Dr. Ball's research:

  • School of Child and Youth Care profile
  • Faces of UVic Research video
  • Early Childhood Development Intercultural Partnerships (ECDIP) website

Dr. John Lutz (Department of History)

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A professor of history at UVic since 1997, Dr. John Lutz is an expert in the study of Indigenous-settler relations in the Pacific Northwest and has played a lead role in digitization projects related to this period. He is widely recognized as an innovative contributor not only to community and archives-based research in the aforementioned areas but also to the fields of digital history, community mapping and oral history.

Lutz approaches his research from a decentered perspective by working closely with Indigenous communities to document Indigenous views of colonial events and to unpack the historical significance of communicative acts, language and events.

As the author of the award-winning Makuk: A New History of Aboriginal-White Relations, Lutz conducted more than 45 interviews and performed extensive archival research. The book is recognized as a significant resource for its perspective on how Canada’s Indigenous peoples fell from prosperity to poverty. As a participant in the Coasts Under Stress research initiative he worked with the Hartley Bay and Alert Bay communities and co-edited the volume Making and Moving Knowledge: Interdisciplinary and Community-based Research in a World on the Edge.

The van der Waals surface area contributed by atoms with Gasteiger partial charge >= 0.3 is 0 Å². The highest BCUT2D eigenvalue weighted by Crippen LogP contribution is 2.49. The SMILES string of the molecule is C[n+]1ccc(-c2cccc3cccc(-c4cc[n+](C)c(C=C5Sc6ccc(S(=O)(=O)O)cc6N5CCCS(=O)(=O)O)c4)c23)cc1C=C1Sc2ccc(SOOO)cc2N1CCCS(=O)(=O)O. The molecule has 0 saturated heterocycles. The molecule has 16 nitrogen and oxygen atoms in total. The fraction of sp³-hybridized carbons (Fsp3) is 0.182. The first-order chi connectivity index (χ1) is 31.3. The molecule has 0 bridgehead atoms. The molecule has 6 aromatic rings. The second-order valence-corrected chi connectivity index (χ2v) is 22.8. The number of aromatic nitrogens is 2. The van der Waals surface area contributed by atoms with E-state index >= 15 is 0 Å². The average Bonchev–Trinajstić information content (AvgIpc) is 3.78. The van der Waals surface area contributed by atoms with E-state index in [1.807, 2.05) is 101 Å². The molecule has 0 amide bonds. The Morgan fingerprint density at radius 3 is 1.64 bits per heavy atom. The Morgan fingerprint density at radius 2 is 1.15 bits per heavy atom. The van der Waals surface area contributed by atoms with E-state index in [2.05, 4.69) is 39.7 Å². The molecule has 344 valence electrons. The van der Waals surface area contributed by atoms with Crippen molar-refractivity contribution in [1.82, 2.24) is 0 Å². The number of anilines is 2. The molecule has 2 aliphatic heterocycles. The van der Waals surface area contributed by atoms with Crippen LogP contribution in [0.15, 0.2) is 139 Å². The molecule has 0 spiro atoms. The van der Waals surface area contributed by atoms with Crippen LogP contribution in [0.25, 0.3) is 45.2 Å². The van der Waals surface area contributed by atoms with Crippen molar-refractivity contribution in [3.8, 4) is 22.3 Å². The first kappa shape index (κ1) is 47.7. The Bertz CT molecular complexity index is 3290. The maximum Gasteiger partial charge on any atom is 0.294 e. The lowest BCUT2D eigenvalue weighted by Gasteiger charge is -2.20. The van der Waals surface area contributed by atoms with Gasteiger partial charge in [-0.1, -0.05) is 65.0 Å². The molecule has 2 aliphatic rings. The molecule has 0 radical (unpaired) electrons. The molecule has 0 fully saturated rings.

Dr. Lutz's research:

  • Department of History profile
  • Faces of UVic Research video
  • Personal research website
  • A City Goes to War website
  • Great Unsolved Mysteries in Canadian History website

2015

Dr. Bonnie Leadbeater (Department of Psychology)

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Throughout an almost 30-year career, Dr. Bonnie Leadbeater has been internationally recognized for her work on child and youth well-being, with research on adolescent parenting, emerging adulthood, adolescent depression and the prevention of peer victimization in elementary school children.  

Leadbeater was instrumental in the development of the WITS (Walk away, Ignore, Talk it out, Seek help) anti-bullying programs in schools. Leadbeater and her team worked collaboratively with teachers, school districts, communities and the WITS Programs Foundation (previously called Rock Solid Foundation) to develop, implement and evaluate comprehensive training, tools and resources for the WITS programs. The programs are now available in French, and are being utilized across Canada and the US.

Dr. Leadbeater's research:

Dr. Anne Marshall (Educational Psychology and Leadership Studies)

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A professor of counseling psychology since 1994, since 2008 Dr. Anne Marshall has also been the Director of UVic’s Centre For Youth & Society, which promotes the well-being of youth from diverse social, economic, and ethnic backgrounds. Her research work focuses on life and work transitions in youth and emerging adulthood, youth and family mental health, and cultural identity. She has placed a particular emphasis on working with groups that struggle with social, cultural, economic and political challenges such as small rural communities, Indigenous communities and marginalized youth.